613 F2d 594 Watson v. Commissioner of Internal Revenue
613 F.2d 594
80-1 USTC P 9302, 28 UCC Rep.Serv. 777
H. N. WATSON, Jr., and wife, Shirley Watson, Petitioners-Appellants,
COMMISSIONER OF INTERNAL REVENUE SERVICE, Respondent-Appellee.
United States Court of Appeals,
March 14, 1980.
J. R. Blumrosen, Myrtle D. McDonald, Lubbock, Tex., for petitioners-appellants.
M. Carr Ferguson, Asst. Atty. Gen., Richard W. Perkins, Atty., Gilbert E. Andrews, Act. Chief, Tax Div., U. S. Dept. of Justice, Lester Stein, Act. Chief Counsel, IRS, Washington, D. C., for respondent-appellee.
Appeal from the Decision of the United States Tax Court.
Before GEWIN, RUBIN and SAM D. JOHNSON, Circuit Judges.
SAM D. JOHNSON, Circuit Judge:
H. N. (Sonny) and Shirley Watson are taxpayers utilizing the cash receipts and disbursements method of accounting. In November, 1973 they sold a number of bales of cotton pursuant to an arrangement called a deferred payment agreement. In return they received an irrevocable banker's letter of credit in the amount of $42,146.51. The bank's letter of credit guaranteed it would accept and honor this instrument in January, 1974. On January 10, 1974, Sonny Watson went to the bank and exchanged the letter of credit for a check for the face value of the instrument. The issue before the Court is whether the sales proceeds were properly included as taxable income in 1974, or whether the Watsons received taxable income in 1973, the year in which the letter of credit was given by the bank to the Watsons. The Tax Court held that the Watsons received taxable income in 1973 and we affirm.
This case has its seed in the unusually harsh winter of 1972-1973. The weather conditions forced many farmers in the Texas panhandle to postpone selling at least part of their 1972 crop until 1973. As a consequence, when it came time to sell the 1973 crop in late 1973, many farmers were faced with the prospect of having income from two crop years fall in the same tax year.
Security State Bank and Trust Company of Ralls, Texas recognized that many farmers would rather defer receipt of proceeds for their 1973 crop until 1974. The bank president instructed the bank's attorney to develop a deferred payment package. The package created consisted of a deferred payment agreement, a deferred payment authorization, a banker's letter of credit form, and, of course, a disclaimer (disclaiming any representation that the package would have any tax consequences). The packets were distributed to area gins and elevators that were bank customers.1 One of the gins receiving packets was the Cone Gin of Cone, Texas.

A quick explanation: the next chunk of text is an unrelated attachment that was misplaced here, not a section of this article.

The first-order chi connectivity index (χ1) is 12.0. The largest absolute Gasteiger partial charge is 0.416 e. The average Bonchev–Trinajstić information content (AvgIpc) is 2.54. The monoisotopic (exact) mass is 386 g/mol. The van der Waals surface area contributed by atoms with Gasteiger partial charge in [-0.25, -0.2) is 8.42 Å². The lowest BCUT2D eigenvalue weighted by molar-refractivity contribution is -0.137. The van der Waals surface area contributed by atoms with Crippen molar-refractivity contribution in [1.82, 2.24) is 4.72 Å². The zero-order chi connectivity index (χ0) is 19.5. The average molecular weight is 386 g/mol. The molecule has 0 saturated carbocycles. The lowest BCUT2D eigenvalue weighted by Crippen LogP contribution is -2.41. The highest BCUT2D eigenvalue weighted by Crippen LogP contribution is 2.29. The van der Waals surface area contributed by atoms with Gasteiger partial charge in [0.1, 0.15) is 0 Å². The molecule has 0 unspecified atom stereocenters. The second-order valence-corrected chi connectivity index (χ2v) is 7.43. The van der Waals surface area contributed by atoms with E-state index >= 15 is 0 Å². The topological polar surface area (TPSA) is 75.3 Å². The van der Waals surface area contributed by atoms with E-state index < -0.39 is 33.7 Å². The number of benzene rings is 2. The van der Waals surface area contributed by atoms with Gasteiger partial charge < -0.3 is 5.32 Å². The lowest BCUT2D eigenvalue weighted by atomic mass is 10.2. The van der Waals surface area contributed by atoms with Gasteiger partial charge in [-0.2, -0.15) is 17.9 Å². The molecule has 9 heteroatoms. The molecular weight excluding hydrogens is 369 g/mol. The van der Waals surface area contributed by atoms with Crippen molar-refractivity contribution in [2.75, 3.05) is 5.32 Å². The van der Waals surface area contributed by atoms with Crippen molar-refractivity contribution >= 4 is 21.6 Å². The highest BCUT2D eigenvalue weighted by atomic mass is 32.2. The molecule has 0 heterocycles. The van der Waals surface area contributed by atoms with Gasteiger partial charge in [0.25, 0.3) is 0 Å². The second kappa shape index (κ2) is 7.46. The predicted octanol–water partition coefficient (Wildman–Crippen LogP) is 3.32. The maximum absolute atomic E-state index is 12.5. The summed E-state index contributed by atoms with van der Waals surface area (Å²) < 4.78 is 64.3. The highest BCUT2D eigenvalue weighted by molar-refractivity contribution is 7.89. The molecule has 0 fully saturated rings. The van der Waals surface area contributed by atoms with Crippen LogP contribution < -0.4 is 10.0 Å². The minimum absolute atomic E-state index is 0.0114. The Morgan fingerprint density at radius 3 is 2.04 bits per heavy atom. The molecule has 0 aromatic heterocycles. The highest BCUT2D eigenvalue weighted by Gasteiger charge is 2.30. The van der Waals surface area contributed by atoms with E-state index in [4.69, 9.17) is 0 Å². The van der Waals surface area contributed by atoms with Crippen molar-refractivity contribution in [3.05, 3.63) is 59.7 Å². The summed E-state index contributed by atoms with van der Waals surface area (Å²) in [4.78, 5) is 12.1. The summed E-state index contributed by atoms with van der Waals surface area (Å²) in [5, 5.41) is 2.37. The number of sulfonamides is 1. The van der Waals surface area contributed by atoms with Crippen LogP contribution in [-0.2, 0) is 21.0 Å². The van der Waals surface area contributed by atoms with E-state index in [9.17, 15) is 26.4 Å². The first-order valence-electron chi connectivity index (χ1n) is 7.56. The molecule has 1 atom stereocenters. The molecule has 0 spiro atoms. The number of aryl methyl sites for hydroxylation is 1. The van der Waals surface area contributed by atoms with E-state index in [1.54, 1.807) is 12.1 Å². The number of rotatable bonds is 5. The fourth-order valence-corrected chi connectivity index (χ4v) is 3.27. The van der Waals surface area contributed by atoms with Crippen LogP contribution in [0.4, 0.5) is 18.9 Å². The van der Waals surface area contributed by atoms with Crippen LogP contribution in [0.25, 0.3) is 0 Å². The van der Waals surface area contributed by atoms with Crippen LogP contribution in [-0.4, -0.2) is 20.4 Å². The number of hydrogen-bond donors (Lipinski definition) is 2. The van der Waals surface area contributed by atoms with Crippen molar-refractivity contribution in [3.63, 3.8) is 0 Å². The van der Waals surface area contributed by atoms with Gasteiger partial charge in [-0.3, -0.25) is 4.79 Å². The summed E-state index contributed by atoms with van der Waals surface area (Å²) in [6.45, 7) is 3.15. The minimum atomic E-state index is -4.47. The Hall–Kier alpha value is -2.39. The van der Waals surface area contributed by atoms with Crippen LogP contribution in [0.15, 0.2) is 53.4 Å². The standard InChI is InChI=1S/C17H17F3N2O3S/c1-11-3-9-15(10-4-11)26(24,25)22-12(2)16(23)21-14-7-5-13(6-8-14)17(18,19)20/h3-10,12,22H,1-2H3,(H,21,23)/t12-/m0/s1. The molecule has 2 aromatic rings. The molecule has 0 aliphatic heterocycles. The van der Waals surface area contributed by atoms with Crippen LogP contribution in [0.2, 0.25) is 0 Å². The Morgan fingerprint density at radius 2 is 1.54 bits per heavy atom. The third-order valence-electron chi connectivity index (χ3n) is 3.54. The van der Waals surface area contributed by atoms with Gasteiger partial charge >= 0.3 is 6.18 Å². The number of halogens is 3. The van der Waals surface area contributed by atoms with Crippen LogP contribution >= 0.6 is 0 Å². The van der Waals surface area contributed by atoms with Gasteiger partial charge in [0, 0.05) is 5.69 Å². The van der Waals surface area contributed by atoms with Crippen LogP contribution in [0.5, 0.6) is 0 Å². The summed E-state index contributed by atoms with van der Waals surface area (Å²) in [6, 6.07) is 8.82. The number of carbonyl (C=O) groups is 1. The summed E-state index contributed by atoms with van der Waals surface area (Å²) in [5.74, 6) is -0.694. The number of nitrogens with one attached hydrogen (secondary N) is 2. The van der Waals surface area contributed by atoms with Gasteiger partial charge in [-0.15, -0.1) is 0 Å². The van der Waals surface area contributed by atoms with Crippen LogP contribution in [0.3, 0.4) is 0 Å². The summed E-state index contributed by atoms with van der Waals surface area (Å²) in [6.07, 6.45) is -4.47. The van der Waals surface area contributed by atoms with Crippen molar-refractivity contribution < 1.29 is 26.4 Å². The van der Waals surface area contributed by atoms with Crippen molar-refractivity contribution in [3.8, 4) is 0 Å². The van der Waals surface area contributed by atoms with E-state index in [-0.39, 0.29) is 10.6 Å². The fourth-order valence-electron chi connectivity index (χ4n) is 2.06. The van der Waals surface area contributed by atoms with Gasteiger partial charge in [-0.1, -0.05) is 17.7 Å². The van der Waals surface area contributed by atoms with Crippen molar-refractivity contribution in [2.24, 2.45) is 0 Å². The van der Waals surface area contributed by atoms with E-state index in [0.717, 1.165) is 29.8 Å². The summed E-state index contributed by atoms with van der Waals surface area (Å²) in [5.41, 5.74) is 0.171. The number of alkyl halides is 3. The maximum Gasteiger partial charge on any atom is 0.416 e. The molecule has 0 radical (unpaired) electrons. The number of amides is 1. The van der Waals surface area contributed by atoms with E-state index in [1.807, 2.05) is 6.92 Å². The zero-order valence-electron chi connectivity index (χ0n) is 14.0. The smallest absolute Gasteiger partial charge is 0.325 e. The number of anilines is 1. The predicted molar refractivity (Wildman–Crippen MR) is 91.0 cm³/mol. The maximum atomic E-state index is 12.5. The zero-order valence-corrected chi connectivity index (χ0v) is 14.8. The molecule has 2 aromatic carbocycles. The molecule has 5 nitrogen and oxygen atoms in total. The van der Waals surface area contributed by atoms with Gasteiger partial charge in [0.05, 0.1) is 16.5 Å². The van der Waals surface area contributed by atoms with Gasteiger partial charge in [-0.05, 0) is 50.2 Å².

On November 1, 1973 Sonny Watson went to Cone Gin to try and sell 147 bales of cotton. Prior to reaching any agreement with the gin, Watson expressly stated that he had no intention of selling cotton unless the gin would enter into an agreement to defer payment for the cotton until the following year. Cone Gin agreed to this condition and they executed a deferred payment agreement. The agreement provided that the gin would not be liable for the purchase price prior to the first day of the calendar year following delivery.
On November 29, 1973 Watson delivered and sold to Cone Gin 147 bales of cotton for $42,146.51. In consideration of the sale Cone Gin issued to Security Bank the following "Deferred Payment Authorization" endorsed by Watson:
To: Security State Bank & Trust Co.
To: Post Office Drawer AA
To: Ralls, Texas 79357
DEFERRED PAYMENT AUTHORIZATION
$42,146.51 November 30 1973 A.D.
This authorization is neither negotiable, assignable, nor transferable, and is issued for the benefit of the below named Producer only.
Upon due presentment and indorsement of this authorization, you are authorized and directed to pay to
Sonny Watson ONLY,
the sum of Forty two thousand one hundred forty six and 51/100 Dollars,
on, BUT NOT BEFORE, the 10 day of January A.D. 1974
Such sum so authorized represents the debts owing by the undersigned Purchaser to the above named Producer as a result of the delivery of certain farm products by said Producer to the undersigned Purchaser.
EXECUTED this 30 day of November A.D. 1973
On the same day Security Bank issued the following "Irrevocable Banker's Letter of Credit", which was delivered to the Watsons:
SECURITY STATE BANK & TRUST CO.
Date: November 30, 1973
To: Sonny Watson
To: Box 296
To: Ralls, Texas
Amount of Credit: $42,146.51
This is an IRREVOCABLE BANKER'S LETTER OF CREDIT whereby the Security State Bank & Trust Co., Ralls, Texas, acknowledges that
Cone Gin, Inc.
has established with said Bank a line of credit sufficient to cover the principal amount to become due under a certain DEFERRED PAYMENT AUTHORIZATION, dated the 30 day of November, 1973, executed by the said
Cone Gin, Inc.
authorizing and directing payment to the addressee herein, on, BUT NOT BEFORE, the 10 day of January, 1974, of the sum of Forty two thousand one hundred forty six and 51/100 DOLLARS.
Security State Bank & Trust Co., Ralls, Texas hereby CERTIFIES and GUARANTEES acceptance and honor of the above described DEFERRED PAYMENT AUTHORIZATION upon due presentment and indorsement by addressee herein, on, but not before, the stated date.
SECURITY STATE BANK &
Post Office Drawer AA
Ralls, Texas 79357
THIS LETTER MUST BE SURRENDERED AT THE TIME OF PAYMENT
On January 10, 1974, Sonny Watson went to Security Bank, surrendered his letter of credit and received a check for $42,146.51. The proceeds were reported as income on the Watsons' joint tax return filed for 1974.